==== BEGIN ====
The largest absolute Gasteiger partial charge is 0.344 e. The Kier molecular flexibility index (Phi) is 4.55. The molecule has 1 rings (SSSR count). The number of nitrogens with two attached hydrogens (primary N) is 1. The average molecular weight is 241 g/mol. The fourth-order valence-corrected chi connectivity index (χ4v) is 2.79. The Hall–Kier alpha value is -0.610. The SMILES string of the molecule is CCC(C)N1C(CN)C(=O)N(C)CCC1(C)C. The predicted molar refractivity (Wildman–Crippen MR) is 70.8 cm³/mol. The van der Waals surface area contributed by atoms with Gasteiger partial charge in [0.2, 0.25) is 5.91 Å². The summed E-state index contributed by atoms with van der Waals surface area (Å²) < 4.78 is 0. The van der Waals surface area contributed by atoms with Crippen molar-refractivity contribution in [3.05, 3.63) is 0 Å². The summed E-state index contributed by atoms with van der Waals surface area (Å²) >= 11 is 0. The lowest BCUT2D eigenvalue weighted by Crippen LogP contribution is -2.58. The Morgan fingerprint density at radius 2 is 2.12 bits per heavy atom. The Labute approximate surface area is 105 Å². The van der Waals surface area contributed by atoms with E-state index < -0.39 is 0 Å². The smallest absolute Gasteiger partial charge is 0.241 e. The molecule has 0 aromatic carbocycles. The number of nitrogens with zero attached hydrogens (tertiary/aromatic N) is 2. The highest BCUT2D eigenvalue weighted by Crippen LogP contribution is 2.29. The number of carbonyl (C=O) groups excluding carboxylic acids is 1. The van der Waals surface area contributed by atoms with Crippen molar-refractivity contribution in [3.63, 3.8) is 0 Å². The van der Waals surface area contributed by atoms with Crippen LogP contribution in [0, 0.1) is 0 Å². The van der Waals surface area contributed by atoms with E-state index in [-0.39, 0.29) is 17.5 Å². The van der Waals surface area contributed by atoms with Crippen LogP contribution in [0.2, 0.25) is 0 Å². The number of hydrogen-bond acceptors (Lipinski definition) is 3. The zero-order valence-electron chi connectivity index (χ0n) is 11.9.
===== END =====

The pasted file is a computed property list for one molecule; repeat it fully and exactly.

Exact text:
The largest absolute Gasteiger partial charge is 0.344 e. The Kier molecular flexibility index (Phi) is 4.55. The molecule has 1 rings (SSSR count). The number of nitrogens with two attached hydrogens (primary N) is 1. The average molecular weight is 241 g/mol. The fourth-order valence-corrected chi connectivity index (χ4v) is 2.79. The Hall–Kier alpha value is -0.610. The SMILES string of the molecule is CCC(C)N1C(CN)C(=O)N(C)CCC1(C)C. The predicted molar refractivity (Wildman–Crippen MR) is 70.8 cm³/mol. The van der Waals surface area contributed by atoms with Gasteiger partial charge in [0.2, 0.25) is 5.91 Å². The summed E-state index contributed by atoms with van der Waals surface area (Å²) < 4.78 is 0. The van der Waals surface area contributed by atoms with Crippen molar-refractivity contribution in [3.05, 3.63) is 0 Å². The summed E-state index contributed by atoms with van der Waals surface area (Å²) >= 11 is 0. The lowest BCUT2D eigenvalue weighted by Crippen LogP contribution is -2.58. The Morgan fingerprint density at radius 2 is 2.12 bits per heavy atom. The Labute approximate surface area is 105 Å². The van der Waals surface area contributed by atoms with E-state index < -0.39 is 0 Å². The smallest absolute Gasteiger partial charge is 0.241 e. The molecule has 0 aromatic carbocycles. The number of nitrogens with zero attached hydrogens (tertiary/aromatic N) is 2. The highest BCUT2D eigenvalue weighted by Crippen LogP contribution is 2.29. The number of carbonyl (C=O) groups excluding carboxylic acids is 1. The van der Waals surface area contributed by atoms with Crippen molar-refractivity contribution in [3.63, 3.8) is 0 Å². The van der Waals surface area contributed by atoms with Crippen LogP contribution in [0, 0.1) is 0 Å². The van der Waals surface area contributed by atoms with E-state index in [-0.39, 0.29) is 17.5 Å². The van der Waals surface area contributed by atoms with Crippen LogP contribution in [0.2, 0.25) is 0 Å². The number of hydrogen-bond acceptors (Lipinski definition) is 3. The zero-order valence-electron chi connectivity index (χ0n) is 11.9.